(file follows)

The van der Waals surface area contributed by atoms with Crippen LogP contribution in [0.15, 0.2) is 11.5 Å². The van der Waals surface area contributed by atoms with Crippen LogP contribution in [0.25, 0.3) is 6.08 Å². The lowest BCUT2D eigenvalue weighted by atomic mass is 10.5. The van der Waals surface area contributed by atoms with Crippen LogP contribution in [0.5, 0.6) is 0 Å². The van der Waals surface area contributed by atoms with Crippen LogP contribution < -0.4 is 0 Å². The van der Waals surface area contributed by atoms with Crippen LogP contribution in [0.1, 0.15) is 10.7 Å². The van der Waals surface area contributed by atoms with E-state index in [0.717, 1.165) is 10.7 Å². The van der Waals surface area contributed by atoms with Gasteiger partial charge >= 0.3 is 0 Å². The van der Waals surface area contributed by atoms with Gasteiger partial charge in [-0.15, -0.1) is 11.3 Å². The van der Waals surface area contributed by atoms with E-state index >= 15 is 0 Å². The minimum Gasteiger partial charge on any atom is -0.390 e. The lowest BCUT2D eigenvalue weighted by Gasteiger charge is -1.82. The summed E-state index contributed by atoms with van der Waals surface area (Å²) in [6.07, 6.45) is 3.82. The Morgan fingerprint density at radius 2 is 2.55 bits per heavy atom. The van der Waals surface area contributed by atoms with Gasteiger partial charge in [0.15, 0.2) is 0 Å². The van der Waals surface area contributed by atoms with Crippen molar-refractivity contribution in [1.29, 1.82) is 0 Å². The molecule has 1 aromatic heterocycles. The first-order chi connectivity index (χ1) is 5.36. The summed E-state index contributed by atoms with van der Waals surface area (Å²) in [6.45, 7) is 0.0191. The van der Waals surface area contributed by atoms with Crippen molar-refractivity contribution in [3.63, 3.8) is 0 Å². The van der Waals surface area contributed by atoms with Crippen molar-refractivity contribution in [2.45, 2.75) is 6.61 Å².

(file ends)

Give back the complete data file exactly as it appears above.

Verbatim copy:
The van der Waals surface area contributed by atoms with Crippen LogP contribution in [0.15, 0.2) is 11.5 Å². The van der Waals surface area contributed by atoms with Crippen LogP contribution in [0.25, 0.3) is 6.08 Å². The lowest BCUT2D eigenvalue weighted by atomic mass is 10.5. The van der Waals surface area contributed by atoms with Crippen LogP contribution in [0.5, 0.6) is 0 Å². The van der Waals surface area contributed by atoms with Crippen LogP contribution < -0.4 is 0 Å². The van der Waals surface area contributed by atoms with Crippen LogP contribution in [0.1, 0.15) is 10.7 Å². The van der Waals surface area contributed by atoms with E-state index in [0.717, 1.165) is 10.7 Å². The van der Waals surface area contributed by atoms with Gasteiger partial charge >= 0.3 is 0 Å². The van der Waals surface area contributed by atoms with Gasteiger partial charge in [-0.15, -0.1) is 11.3 Å². The van der Waals surface area contributed by atoms with E-state index >= 15 is 0 Å². The minimum Gasteiger partial charge on any atom is -0.390 e. The lowest BCUT2D eigenvalue weighted by Gasteiger charge is -1.82. The summed E-state index contributed by atoms with van der Waals surface area (Å²) in [6.07, 6.45) is 3.82. The Morgan fingerprint density at radius 2 is 2.55 bits per heavy atom. The van der Waals surface area contributed by atoms with Gasteiger partial charge in [0.15, 0.2) is 0 Å². The van der Waals surface area contributed by atoms with Crippen molar-refractivity contribution in [1.29, 1.82) is 0 Å². The molecule has 1 aromatic heterocycles. The first-order chi connectivity index (χ1) is 5.36. The summed E-state index contributed by atoms with van der Waals surface area (Å²) in [6.45, 7) is 0.0191. The van der Waals surface area contributed by atoms with Crippen molar-refractivity contribution in [3.63, 3.8) is 0 Å². The van der Waals surface area contributed by atoms with Crippen molar-refractivity contribution in [2.45, 2.75) is 6.61 Å².